I briefly talked about some of the vulnerabilities I have previously found in Security Appliances, but talked in much more detail about recent research I have been developing for automated enumeration of email filtering services, products and policies (offensively, from the outside).
Specifically, I talked about the enumeration techniques, and how this information could be used by malicious hackers to improve the efficiency of attacks against organizations. This type of automated reconnaissance can be combined with Phishing attacks and to quickly find and exploit vulnerable systems and users.
Feedback from both these talks has been very good, and I am planning to release tools, and a white paper over the coming months.
In terms of the loopholes, well, there are a lot, and I will probably talk about that more in a future post, but for a brief three bullet-point summary:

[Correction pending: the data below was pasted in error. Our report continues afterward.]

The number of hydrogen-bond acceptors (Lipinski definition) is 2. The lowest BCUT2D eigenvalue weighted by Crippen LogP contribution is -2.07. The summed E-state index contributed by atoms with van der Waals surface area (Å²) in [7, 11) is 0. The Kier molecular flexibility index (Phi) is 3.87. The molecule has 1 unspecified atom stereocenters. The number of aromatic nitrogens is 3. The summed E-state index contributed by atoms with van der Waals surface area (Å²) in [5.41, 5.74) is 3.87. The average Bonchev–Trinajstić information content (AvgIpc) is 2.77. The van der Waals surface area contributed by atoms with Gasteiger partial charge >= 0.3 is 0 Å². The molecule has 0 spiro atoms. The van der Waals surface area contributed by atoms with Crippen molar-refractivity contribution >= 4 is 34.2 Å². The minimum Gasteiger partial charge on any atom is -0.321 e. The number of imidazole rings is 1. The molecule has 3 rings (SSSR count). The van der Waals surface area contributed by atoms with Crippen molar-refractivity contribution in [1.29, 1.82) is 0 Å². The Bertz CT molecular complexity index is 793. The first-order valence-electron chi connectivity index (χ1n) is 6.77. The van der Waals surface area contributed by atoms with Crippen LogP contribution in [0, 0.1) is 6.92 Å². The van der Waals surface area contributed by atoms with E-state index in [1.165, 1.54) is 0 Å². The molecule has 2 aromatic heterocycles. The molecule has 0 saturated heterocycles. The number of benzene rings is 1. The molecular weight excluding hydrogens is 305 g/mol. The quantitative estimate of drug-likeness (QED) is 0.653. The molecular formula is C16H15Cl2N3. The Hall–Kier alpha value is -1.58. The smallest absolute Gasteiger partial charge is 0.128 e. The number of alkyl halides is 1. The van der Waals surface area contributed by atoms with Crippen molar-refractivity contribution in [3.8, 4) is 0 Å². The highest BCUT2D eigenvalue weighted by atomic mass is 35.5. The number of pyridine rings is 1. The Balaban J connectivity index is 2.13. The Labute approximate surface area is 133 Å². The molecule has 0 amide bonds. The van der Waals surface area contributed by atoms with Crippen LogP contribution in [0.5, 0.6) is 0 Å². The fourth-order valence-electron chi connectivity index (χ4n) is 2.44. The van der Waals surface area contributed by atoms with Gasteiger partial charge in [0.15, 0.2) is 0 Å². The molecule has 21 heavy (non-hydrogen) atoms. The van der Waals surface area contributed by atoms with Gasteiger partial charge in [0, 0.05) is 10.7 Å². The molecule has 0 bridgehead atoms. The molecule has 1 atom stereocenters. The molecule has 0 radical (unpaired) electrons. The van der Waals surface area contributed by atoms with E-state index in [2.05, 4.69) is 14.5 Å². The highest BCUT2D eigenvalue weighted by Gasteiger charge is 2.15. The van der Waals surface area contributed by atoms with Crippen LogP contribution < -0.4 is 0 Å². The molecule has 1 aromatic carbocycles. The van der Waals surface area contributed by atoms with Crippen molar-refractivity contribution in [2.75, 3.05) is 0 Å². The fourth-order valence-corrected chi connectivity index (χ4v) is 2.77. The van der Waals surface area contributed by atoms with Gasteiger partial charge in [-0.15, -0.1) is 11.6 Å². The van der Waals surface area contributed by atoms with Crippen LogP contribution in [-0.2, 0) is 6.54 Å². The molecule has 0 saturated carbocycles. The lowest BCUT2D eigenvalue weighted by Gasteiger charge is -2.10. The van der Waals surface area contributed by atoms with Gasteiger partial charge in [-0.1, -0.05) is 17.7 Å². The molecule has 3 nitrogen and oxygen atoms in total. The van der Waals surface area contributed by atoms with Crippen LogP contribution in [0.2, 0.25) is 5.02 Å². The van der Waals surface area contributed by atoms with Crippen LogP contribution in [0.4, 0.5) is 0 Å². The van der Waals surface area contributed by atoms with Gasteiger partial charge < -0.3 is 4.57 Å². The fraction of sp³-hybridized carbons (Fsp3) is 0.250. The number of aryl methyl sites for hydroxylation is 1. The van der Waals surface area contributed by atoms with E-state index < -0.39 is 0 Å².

- Most email filtering solutions do not block embedded executable code or scripts in office documents.
- Almost all companies tested had no filtering for common encrypted attachments (password protected office documents or zip files for example).
- A small but significant percentage of organizations had direct bypasses in their email filtering (i.e. in around 5% - 10 % of cases, it was possible to directly deliver to relays or mail-servers behind the filtering solution, by enumerating the relevant IPs from SMTP header information).
Tools I am currently working on include:
MailFEET - Mail Filter External Enumeration Tool - For finding vulnerable email filtering products, and flaws or bypasses in email filtering policy (written in Python and SQLite) - This just needs tidying up a bit before release.
DAPHT - Document and Archive Payload Hiding Tool - For automatically embedding test payloads in a variety of formats, to hide them from most email and web filtering solutions (written in C#).